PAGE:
November 10, 2019 the book of Haggai
This is a first for me. I will confess I have never preached from the book of Haggai. And I’m curious, do any of you remember hearing a sermon about the prophet Haggai? Another confession, a couple of weeks ago if you had asked me to say a little bit about Haggai, I would have stared at you blankly. I could have told you he was a minor Old Testament prophet and not much more. But one of our lectionary texts for today is from Haggai, actually the only Haggai reference in the entire three year cycle and somehow it caught my attention. Obviously, I needed to do some serious reading in this book of the Bible, but as it is the second shortest Old Testament book at only two chapters long, this didn’t represent a serious time commitment. Yet despite its brevity, it’s divided into five tiny sections covering just a few months. If we align the Babylonian lunar calendar with our present-day calendar, we see that Haggai is actively speaking from around the end of August to the middle of December in 520bc (Interpretation Commentary, Achtemeier). According to our Biblical record, Haggai is a prophet for only 3.5 months but in that short time his admonitions and encouragements are significant enough to land him in our canon. Pretty sure there’s another entire sermon down that track.
What is happening in 520bc that has Haggai all worked up? A little bit of a history. A few weeks ago, I talked about the Babylonian Exile, when all the prominent Jewish citizens are forced from their homes into Babylon and in the year 586bc the city of Jerusalem is destroyed, the temple is razed. Then in 539, almost 50 years later, Babylon falls to Persia and the King of Persia, Cyrus, allows the Jews to begin returning to Judah, to Jerusalem. It would be hard to imagine the excitement these Jews take with them as at long last, they begin returning to their homeland. Determination and enthusiasm carry them in waves and pretty much as soon as they arrive, they roll up their sleeves, start rebuilding the city walls and lay the foundation for the new temple. Donations are coming in, spirits are high, everything is going great, and then…the Samaritans get in the way.
We know by the time of Jesus, there is real animosity between Jews and Samaritans. But who are the Samaritans? Depending on whom you talk to, Samaritans trace their origins way back to the prophet Eli as found in First Samuel, or to the period of the Kings as descendants of Manasseh (Wikipedia). Interestingly, according to Wikipedia, there are still a little over 800 Samaritans living today. While Samaritans likely existed long before the exile, it’s likely that the rift between Jews and Samaritans widened and became entrenched during and after the exile.
Not all the inhabitants of Judah were forced into captivity during the Babylonian Exile. The poor, those who struggled, were left behind to keep some semblance of civilization intact and to tend the land. It would appear most of the Samaritans were left behind. So for almost 50 years, you have this population that remained in Judah, in Jerusalem, and they did their best to keep the home fires burning. It wasn’t easy. When the best and the brightest of a society are all kidnapped from among you, there’s a lot of regrouping and reorganizing that needs to happen. But at some point a survival instinct must have kicked in and they did what they needed to do. The Samaritans, as part of this remnant that never left, probably came to enjoy certain leadership roles in their communities and after 50 years of hard scrabble living, they took pride in the lives they were able to put back together again.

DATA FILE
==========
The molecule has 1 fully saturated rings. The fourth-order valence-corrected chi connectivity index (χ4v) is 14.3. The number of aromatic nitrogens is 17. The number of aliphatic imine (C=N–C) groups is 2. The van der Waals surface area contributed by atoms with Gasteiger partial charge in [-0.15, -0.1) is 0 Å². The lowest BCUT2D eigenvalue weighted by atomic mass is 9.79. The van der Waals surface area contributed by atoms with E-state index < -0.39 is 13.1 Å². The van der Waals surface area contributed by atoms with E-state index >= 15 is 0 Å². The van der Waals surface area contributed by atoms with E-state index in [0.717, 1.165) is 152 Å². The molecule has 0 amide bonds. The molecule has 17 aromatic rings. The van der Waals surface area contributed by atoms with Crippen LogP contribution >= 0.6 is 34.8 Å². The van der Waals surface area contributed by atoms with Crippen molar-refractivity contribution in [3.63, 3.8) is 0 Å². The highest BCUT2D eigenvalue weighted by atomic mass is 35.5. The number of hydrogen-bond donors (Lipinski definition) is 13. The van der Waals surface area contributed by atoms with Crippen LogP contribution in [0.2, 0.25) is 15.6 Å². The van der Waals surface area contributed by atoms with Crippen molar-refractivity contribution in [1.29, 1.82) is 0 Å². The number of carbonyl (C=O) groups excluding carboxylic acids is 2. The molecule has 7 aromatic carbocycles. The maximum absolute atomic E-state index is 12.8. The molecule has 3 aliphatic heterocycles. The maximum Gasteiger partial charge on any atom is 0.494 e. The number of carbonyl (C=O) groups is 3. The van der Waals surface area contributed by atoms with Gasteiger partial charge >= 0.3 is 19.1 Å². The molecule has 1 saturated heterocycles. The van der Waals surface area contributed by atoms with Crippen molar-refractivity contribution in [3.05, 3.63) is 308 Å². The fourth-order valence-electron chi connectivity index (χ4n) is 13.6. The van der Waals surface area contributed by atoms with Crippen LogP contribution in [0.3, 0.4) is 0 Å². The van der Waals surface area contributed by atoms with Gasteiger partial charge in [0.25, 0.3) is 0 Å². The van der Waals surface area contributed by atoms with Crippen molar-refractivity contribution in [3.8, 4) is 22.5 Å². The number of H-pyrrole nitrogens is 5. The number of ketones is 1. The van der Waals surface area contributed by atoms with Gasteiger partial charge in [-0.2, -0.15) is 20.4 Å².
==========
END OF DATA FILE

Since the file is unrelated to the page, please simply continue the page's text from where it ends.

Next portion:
Life maybe wasn’t great, but things were stable, manageable. And then somewhat unexpectedly, you have this huge group of Jews return and start running rough shod over everyone who had been left behind, Jews and Samaritans alike. The returning exiles have tremendous gifts, intelligence and leadership skills. Historians indicate the exiles landed back in their homeland and started taking everything over again. Can you imagine the conflicts and rivalries, the animosity and bitterness that must have erupted?
However, the returning exiles are under orders from God to rebuild the temple. They have their own plans in place and are working hard, laying the foundation for the new temple when the Samaritans approach them and say in essence, “You know we share so much history and we would really love to worship in this temple too. Can we help you rebuild?”
The exiles’ response? “No. This temple is for Jews only, so only Jewish people can build it.” Needless to say, this doesn’t go over well. And what the returning Jews perhaps overlook is that in their fifty year absence, the Samaritans have built some pretty impressive alliances with people in high places. When the Jews turn this invitation down flat, the Samaritans decide, if they can’t worship there than no one’s worshipping there. They start greasing the palms of the authorities and lodging false complaints to the government. Their trumped up concerns and accusations reach the halls of power in Persia where the king who succeeds Cyrus declares that all rebuilding must stop because the Persians don’t want the Jews to prosper and gain too much power. Following the dispute with the Samaritans, all work comes to a standstill and stays that way for 16-18 years. Enter Haggai (Ezra 4).
As August draws to a close in the year 520bc, Haggai, led by God’s Spirit, decides it’s high time to get this rebuilding project back on track. The foundation for the new temple is in place, but for the last many years the people have been worshipping in the burnt out remains of the old temple. This won’t do. So in five separate little speeches, Haggai exhorts the people to get their tails in gear and get busy. Not surprisingly, he runs into resistance on at least three fronts.
In the book of Ezra, chapter 4, we discover the king of Persia has prohibited the Jews from rebuilding the temple. Unless they are willing to break the law and incur of the wrath of the king, it’s best to steer clear of the new temple site. The people are scared. They’re being asked to put a lot more than a toe out of line here. Will they be returned to exile? Will they invest their blood, sweat and tears in this new temple only to have it torn down again? Will their fragile hopes be dashed along with a newly built temple? Fear is getting in the way.